venues, but this went largely unenforced<br />

until 2010, when authorities found a<br />

reason to crack down on nightlife and<br />

revived it. <strong>The</strong> law was revised in 2016,<br />

but it remains symbolic of politics in<br />

Japan, says Akiyama: if you strip people<br />

of their right to dance, you strip them of<br />

their freedom of expression. “It shows<br />

that the people in power don’t care about<br />

the cultural impact of modern music –<br />

all they want is to control people.”<br />

This tends to be a systemic problem<br />

in Japan, as Akiyama points out. In one<br />

recent scandal, it transpired that several<br />


DYGL<br />

Classic tracks:<br />

downtime in a toy shop<br />

before a gig in Yonago,<br />

where the dressing room<br />

awaits (below)<br />

prominent TV comedians had performed<br />

at parties held by an organised-crime<br />

syndicate. This led to the comics’ sacking<br />

by their talent agency, Yoshimoto Kogyo,<br />

Japan’s largest entertainment group.<br />

However, the comedians subsequently<br />

claimed the agency grossly underpays<br />

its artists and had also warned them not<br />

to speak to the media about its alleged<br />

ties to organised crime. Another talent<br />

agency has been accused of conspiring<br />

to keep three former members of the<br />

boy band SMAP off the air because they<br />

had left its management.<br />

“<strong>The</strong> entertainment business is<br />

controlled by these agencies,” Akiyama<br />

says. “As an artist, you’re at their mercy.<br />

<strong>The</strong> big problem is that nobody<br />

challenges them. People are too polite<br />

“People are too<br />

polite to speak<br />

their mind, which<br />

is dangerous”<br />

to speak their mind, which can be really<br />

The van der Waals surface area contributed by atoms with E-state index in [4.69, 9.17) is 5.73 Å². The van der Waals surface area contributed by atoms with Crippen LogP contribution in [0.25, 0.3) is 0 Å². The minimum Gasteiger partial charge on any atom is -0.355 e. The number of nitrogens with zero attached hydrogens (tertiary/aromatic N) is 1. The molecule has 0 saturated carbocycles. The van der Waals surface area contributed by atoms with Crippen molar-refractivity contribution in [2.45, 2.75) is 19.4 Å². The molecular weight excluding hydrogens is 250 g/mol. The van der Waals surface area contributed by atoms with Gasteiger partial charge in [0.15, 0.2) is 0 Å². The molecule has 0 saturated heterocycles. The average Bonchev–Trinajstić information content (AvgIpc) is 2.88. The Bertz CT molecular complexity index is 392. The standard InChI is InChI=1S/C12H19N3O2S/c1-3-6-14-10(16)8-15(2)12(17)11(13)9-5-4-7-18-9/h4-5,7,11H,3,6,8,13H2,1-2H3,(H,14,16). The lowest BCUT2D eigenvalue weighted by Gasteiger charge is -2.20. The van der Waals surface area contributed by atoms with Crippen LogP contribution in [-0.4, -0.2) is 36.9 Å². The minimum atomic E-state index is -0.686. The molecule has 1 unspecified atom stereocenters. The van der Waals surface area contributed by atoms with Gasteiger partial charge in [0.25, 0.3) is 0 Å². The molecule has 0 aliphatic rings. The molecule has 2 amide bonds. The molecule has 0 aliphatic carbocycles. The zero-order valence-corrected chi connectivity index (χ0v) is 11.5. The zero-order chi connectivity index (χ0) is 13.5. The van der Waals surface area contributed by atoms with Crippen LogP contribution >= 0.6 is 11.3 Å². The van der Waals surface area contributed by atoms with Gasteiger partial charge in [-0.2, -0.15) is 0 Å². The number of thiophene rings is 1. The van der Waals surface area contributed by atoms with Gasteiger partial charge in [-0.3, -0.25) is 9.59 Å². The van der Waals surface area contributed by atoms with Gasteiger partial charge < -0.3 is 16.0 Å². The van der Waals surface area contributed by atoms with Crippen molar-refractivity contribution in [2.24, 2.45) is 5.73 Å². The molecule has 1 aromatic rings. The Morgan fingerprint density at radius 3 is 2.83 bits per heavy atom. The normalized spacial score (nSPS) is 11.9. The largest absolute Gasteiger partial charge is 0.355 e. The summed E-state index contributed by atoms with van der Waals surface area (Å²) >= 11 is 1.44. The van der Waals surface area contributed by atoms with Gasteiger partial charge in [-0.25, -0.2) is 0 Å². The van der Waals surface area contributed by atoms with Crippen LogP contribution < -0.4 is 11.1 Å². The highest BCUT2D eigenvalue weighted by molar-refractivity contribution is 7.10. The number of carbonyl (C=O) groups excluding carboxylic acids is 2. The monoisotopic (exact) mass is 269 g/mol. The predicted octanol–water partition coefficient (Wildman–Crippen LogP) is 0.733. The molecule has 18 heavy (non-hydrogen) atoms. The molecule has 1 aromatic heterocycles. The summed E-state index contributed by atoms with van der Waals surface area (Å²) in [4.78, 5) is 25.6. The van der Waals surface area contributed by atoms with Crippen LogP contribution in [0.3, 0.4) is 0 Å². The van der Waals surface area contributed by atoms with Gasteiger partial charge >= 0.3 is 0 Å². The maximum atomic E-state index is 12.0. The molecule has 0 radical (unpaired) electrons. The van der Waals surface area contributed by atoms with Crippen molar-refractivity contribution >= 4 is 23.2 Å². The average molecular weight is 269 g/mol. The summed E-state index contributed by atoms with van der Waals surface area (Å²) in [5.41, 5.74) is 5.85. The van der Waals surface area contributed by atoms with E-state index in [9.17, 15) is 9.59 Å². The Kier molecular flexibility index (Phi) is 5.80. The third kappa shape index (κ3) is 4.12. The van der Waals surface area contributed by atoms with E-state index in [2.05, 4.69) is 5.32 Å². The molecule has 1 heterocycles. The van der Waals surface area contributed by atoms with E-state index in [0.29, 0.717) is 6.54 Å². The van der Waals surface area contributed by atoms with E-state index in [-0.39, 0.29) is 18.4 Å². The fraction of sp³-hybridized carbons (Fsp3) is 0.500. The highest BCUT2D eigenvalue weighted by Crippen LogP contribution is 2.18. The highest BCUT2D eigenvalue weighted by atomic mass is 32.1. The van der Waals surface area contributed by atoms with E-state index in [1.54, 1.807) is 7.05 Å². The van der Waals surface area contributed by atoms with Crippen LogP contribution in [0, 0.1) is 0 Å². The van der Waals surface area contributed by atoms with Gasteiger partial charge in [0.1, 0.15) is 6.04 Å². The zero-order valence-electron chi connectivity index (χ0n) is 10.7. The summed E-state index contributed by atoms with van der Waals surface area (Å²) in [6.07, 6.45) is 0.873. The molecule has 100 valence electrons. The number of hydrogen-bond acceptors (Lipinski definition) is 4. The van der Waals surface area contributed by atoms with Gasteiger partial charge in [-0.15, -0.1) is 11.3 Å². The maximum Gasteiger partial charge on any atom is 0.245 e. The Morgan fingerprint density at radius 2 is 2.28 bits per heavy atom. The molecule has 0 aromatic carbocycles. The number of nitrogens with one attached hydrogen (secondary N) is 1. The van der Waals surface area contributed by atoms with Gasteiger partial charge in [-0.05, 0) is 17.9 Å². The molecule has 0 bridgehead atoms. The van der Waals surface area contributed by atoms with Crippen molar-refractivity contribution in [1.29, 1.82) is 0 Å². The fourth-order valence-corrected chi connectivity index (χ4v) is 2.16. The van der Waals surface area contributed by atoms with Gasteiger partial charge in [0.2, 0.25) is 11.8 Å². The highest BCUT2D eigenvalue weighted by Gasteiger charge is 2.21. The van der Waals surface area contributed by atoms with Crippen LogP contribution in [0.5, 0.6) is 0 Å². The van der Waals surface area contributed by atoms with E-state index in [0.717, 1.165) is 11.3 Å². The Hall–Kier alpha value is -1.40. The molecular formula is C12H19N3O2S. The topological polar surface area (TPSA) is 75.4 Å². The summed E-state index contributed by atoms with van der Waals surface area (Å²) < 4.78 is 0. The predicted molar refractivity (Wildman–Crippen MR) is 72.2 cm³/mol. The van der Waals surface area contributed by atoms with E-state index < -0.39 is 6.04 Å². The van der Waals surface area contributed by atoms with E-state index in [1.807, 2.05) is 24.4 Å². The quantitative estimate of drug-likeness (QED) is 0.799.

dangerous.” As a rock band scoring<br />

international success outside this talentagency<br />

system, DYGL see themselves<br />

as able to address such problems.<br />

“Politeness, which is deeply rooted in<br />

our society, isn’t necessarily a bad thing,”<br />

Akiyama continues, “but in these modern<br />

times, when the world is seeming to go<br />

backwards, it’s the wrong moment to not<br />

want to bother someone.”<br />

In the aftermath of the Fukushima<br />

nuclear disaster, big protests in Japan<br />

seemed like an overdue awakening of<br />

a politically apathetic population. But,<br />

eight years on, this hunger for protest<br />

and change has dwindled again. A few<br />

days prior to our interview, the voter<br />

turnout in Japan’s Upper House election<br />

fell below 50 per cent, the second lowest<br />

since World War II. Akiyama is keen to<br />

bring up the issue at tonight’s gig. “Now<br />

we’ve lived in cities like London and New<br />

York, we see Japan’s politics in a new<br />

light,” he says. “Overseas, it’s normal to<br />

discuss politics and voice opinions. Here,<br />

that doesn’t happen a lot.”<br />

At the concert, just before playing<br />

Don’t You Wanna Dance in This Heaven?,<br />

Akiyama makes a heartfelt, humorous<br />

plea to the fans, encouraging them to<br />

speak their minds. “It’s not about the<br />

country, it’s about individuals, it’s about<br />

you,” he finishes. “So say something<br />

if you have something to say. Let yourself<br />

go!” Three minutes later, guitarist<br />